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Advertising

by Wiley J. Williams, 2006

Advertisements appearing in the 4 Nov. 1820 issue of the Cape-Fear Recorder in Wilmington. Newspapers were a primary outlet for advertisers from the state's early days well into the twentieth century. North Carolina Collection, University of North Carolina at Chapel Hill Library.Mass advertising in North Carolina began with the founding of the printing trade in the eighteenth century. James Davis, the state's first printer, established the North-Carolina Gazette in New Bern in August 1751. To make the paper successful, Davis focused on subscriptions but found them to be an unreliable source of revenue. Far more lucrative were the advertisements that soon appeared, not only in Davis's Gazette but in other colonial newspapers, such as Andrew Steuart's North-Carolina Gazette (1764-67) and Adam Boyd's Cape-Fear Mercury (1769-76). Newspapers between 1751 and 1778 featured ads relating to property and trade (the buying and selling of slaves and servants; the buying, selling, and leasing of real estate; the importation and exportation of commodities) as well as cultural and social affairs.

Broadsides were a popular advertising medium throughout the colonial and antebellum periods. Unlike newspapers, broadsides were printed on only one side of a sheet of paper. They were handed out individually and were used to advertise everything from theatrical performances, railroad schedules, store openings, and rewards for runaway slaves to the messages of poets and other writers, political parties and candidates, religious societies, reform organizations, and businesses.

Magazines (periodicals or journals) began appearing in North Carolina around the middle of the nineteenth century. The decision to include advertising varied with the publication, with many accepting ads relevant to their trade or profession. For example, the North Carolina Journal of Education, established in 1857 under the editorship of Calvin H. Wiley, ran ads for schoolbooks, booksellers, academies, and book and job printing. The Medical Journal of North Carolina, begun just prior to the Civil War, included ads for medical books, druggists, and the Medical College of Virginia and its hospital. Other magazines such as the North Carolina Historical Review, Popular Government, or Appalachian Journal did not include advertising.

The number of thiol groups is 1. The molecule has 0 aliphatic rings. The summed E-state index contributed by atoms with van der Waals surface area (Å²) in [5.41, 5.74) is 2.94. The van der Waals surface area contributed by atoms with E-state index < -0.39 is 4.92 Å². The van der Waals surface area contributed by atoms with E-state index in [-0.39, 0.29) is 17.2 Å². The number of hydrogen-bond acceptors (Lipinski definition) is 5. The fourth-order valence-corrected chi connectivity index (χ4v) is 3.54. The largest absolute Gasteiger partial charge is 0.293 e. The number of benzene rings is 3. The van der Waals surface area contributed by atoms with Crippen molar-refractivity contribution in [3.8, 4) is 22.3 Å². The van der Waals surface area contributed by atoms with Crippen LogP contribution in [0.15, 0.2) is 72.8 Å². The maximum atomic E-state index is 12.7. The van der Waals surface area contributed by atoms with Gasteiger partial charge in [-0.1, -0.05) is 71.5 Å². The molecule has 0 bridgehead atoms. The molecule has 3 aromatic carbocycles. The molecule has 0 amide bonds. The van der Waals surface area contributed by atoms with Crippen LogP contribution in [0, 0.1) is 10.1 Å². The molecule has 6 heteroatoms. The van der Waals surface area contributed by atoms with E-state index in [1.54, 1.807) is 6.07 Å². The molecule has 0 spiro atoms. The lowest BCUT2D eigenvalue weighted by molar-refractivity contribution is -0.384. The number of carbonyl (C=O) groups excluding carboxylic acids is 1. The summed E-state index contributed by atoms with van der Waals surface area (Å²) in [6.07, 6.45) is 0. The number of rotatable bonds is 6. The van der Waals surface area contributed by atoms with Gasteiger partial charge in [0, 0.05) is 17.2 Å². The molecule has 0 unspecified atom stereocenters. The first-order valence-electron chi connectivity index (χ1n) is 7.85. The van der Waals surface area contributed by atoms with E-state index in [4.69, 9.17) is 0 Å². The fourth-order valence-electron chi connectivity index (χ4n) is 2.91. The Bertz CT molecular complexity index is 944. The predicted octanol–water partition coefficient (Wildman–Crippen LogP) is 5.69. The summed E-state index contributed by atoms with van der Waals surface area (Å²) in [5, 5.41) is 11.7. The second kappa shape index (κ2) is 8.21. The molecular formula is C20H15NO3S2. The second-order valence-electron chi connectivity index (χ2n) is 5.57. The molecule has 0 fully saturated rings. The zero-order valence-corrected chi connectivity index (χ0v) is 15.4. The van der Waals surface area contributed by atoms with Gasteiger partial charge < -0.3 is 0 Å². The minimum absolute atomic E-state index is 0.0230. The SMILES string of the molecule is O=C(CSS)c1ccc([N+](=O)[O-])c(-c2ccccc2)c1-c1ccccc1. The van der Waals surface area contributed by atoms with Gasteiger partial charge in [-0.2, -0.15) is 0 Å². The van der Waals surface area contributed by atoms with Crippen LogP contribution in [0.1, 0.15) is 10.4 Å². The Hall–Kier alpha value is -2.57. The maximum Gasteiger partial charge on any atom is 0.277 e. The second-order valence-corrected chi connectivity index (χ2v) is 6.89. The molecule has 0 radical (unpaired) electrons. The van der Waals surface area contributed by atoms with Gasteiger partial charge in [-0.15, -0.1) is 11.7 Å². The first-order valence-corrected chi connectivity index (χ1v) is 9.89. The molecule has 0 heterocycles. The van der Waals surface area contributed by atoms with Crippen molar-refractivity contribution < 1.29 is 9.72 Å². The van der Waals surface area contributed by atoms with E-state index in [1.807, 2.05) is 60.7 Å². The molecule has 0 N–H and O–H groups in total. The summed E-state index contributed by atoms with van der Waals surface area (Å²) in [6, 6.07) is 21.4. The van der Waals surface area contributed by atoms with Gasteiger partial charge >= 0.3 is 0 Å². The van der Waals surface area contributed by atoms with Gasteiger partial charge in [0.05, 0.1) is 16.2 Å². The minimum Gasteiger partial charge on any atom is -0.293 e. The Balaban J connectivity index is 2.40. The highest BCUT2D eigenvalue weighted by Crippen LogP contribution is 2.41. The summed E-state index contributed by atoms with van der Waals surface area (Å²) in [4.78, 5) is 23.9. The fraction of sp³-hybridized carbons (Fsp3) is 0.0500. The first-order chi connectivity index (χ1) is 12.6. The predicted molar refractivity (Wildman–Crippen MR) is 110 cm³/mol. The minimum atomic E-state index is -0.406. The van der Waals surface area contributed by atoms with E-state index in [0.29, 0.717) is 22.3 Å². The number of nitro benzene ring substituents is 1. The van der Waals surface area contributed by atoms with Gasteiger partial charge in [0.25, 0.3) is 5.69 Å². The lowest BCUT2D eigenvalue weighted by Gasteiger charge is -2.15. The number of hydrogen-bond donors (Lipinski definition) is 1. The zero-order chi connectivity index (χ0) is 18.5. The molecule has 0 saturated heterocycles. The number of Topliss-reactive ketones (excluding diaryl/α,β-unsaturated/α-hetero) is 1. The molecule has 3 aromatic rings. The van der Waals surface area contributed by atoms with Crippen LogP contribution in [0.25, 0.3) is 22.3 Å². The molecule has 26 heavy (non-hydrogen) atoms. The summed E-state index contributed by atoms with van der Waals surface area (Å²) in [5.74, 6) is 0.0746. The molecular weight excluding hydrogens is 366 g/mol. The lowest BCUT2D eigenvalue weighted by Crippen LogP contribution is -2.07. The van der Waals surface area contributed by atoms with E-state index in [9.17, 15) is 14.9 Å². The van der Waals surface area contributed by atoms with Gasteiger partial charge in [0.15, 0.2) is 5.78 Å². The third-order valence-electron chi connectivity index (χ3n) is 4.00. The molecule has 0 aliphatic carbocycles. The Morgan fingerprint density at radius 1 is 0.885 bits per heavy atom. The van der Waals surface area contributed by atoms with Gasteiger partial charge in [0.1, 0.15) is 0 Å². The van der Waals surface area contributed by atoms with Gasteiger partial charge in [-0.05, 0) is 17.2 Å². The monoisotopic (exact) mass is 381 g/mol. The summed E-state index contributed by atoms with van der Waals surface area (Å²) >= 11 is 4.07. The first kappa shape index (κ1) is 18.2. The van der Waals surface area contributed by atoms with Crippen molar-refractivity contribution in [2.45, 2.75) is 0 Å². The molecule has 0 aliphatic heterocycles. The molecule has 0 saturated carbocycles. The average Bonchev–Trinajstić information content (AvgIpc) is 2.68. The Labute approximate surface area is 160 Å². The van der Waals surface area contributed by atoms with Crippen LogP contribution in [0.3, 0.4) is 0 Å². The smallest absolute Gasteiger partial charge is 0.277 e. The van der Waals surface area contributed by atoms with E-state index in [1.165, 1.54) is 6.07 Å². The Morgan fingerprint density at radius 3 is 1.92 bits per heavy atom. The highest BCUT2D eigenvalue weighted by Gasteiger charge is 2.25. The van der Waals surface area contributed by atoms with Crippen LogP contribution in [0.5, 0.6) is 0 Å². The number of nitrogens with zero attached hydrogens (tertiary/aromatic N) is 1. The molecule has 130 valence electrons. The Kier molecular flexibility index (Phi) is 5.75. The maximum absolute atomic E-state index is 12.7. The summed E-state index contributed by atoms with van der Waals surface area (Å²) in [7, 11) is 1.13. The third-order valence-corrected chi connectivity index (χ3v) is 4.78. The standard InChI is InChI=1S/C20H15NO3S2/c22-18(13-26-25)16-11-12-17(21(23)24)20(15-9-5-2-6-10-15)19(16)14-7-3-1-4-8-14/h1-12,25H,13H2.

North Carolina entered the world of radio advertising in April 1922 with the establishment of the state's first commercial radio station, WBT in Charlotte. Advertisers increasingly employed the power of radio, and by the 1950s, television, to carry their message to thousands, even millions, of North Carolinians in an instant.

The first advertising agency in North Carolina is believed to have been Bennett Advertising, established in 1922 in High Point by Harold C. Bennett. The firm continued under that name until the 1970s, when, following Bennett's retirement, it became Behrends and Company, with Richard D. Behrends as president. Most of Bennett's accounts were with out-of-state clients. By 1965 there were more than 50 reported advertising agencies in North Carolina. By 2000 the number of agencies capable of assuming responsibility for complete advertising campaigns in the state had reached 626.